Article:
The purpose of the present study is to describe the alpha angle measured in AP and axial projections in a group of soccer players, being able to compare it with the general population and populations of adult soccer players.

Material and Methods

Twenty volunteer soccer players were included in the present study, aging between 12 and 14-years-old. Inclusion criteria were players who have been playing for over 5 years, with patterns of intense training, attached to an official football league and affiliated to the National Football Federation. Inclusion criteria included minimum sports practice of 5 years and being affiliated to the federation. Exclusion criteria were previously recorded hip injuries.

In order to obtain the radiological images, we collected the images made within Soccer Players Health Care Insurance, in April 2017, collected for the follow-up of volunteers, who had no history of injury in any of the hips nor did they have a problem in the hips due to this discomfort.

All patients were submitted to an image study that included a weight-bearing AP and axial (frog leg) X-rays of both hips. The alpha angle in the AP projection as well as in the axial projection was measured in all patients.

An orthopaedic surgeon, hip specialist, with over 10 years experience, performed all measurements in two separated days (one-week difference) and in different order.

Sample size was calculated to be 19 cases, with a confidence level of 95%, statistical power 90%, precision of 15% and unilateral-type test.


Twenty patients (all males) were included in the present study. The average age was 12.7 years old (+/- 0.67 SD, range 12-14). None of them presented previous history related to their hips.

The study included a complete soccer team, and thus all positions in the field were included. The average years of membership was 6.9 years (+/- 2.1 SD).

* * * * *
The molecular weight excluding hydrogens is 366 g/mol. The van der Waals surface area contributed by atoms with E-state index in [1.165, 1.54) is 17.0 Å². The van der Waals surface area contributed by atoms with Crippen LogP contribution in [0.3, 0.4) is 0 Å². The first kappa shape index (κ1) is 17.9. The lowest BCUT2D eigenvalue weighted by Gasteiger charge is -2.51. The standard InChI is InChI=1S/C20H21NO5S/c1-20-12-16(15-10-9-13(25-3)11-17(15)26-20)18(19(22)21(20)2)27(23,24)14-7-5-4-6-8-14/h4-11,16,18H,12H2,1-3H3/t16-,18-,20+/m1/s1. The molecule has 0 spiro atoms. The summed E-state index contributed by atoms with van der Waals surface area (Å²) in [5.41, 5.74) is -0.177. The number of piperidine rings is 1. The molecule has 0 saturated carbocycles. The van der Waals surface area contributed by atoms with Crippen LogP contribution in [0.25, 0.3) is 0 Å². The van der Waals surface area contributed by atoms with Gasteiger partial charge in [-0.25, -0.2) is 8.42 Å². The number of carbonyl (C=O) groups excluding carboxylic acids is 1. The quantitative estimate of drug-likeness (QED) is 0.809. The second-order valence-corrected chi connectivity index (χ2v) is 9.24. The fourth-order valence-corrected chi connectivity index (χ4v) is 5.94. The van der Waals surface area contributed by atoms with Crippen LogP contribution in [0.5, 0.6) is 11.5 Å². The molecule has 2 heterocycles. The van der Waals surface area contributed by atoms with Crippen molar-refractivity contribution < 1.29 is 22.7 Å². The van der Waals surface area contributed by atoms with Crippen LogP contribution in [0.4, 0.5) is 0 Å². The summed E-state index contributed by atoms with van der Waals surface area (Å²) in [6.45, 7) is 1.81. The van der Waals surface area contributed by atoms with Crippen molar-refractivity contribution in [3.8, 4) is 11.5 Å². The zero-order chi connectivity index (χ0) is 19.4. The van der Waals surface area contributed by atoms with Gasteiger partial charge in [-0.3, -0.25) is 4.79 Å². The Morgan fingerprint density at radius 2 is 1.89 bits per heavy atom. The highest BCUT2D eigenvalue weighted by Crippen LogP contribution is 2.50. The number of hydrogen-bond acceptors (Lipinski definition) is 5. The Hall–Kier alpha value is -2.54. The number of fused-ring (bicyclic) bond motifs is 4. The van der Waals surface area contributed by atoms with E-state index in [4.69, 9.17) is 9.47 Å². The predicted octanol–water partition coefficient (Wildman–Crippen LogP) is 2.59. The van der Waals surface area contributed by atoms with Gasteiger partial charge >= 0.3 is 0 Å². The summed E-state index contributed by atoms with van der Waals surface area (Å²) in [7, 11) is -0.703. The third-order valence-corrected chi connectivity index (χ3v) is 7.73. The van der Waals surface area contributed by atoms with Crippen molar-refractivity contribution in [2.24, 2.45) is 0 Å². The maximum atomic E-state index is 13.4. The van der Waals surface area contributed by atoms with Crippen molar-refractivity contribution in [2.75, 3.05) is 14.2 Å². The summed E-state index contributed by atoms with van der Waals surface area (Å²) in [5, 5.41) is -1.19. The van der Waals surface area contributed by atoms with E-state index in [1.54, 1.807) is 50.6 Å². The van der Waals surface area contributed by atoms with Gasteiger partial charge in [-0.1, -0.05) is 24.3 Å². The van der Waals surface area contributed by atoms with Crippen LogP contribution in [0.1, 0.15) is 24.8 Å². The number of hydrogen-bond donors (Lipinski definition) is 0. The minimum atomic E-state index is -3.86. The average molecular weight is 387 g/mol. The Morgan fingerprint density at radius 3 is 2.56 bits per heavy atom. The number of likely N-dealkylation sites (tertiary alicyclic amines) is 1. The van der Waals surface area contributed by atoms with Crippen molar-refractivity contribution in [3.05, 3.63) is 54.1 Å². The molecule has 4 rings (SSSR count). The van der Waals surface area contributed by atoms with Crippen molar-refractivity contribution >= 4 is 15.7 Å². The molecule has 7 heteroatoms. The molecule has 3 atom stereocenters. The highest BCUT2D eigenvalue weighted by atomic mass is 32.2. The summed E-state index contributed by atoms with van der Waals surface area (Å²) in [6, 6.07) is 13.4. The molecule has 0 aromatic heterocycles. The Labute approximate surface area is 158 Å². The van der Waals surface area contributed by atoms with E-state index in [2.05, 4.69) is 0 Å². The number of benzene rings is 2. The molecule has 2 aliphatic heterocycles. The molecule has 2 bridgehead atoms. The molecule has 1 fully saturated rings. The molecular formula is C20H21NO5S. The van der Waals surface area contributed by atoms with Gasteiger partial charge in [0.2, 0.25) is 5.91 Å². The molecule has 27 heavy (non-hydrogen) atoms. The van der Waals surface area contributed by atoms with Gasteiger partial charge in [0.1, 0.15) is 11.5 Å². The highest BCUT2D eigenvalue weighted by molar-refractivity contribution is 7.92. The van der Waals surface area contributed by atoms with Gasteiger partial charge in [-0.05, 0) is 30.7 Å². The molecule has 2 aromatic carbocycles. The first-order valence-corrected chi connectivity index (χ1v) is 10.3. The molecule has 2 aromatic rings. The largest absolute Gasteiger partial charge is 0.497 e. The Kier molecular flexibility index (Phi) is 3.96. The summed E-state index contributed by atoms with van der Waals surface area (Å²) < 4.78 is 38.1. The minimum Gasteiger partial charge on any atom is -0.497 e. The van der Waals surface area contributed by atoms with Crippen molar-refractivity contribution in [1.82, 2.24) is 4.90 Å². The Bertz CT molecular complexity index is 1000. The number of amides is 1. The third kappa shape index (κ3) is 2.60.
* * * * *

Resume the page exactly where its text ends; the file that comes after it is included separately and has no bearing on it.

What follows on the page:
The mean alpha angle in the AP projection was 50.1° (SD 8.86) and in axial projection 52.9° (SD 10.08), without statistical differences (p = 0.094), however, when the cut-off for pathological results was set up at 55°, it was observed that in axial projection 13/40 were pathological: 32.5% and in AP 8/40: 20%, being these differences significant (p = 0.037).

Measurements of alpha angle in AP view were 50.50° and 48.52° in the different days of measurement, with no significant differences (p = 0.157). However, measured in the axial view, alpha angles had significant differences; 53.28° and 45.75° (p = 0.0001).


In a young athletic population of 20 soccer players, with a mean age of 12.7 years old, up to 32.5% of the group had pathological values of alpha angles. These figures are greater than those described in general population, between 10 and 15% according to Leunig, et al. [8].

Different studies have aimed to define the types of deformity in the general population [9,10]. Laborie, et al. a group of 2060 patients (mean age 18.6 years old) and observed rates of CAM-type deformity around 35% in men and 10% in women, whereas "pincer" deformities were 34% and 17% in men and women respectively [9].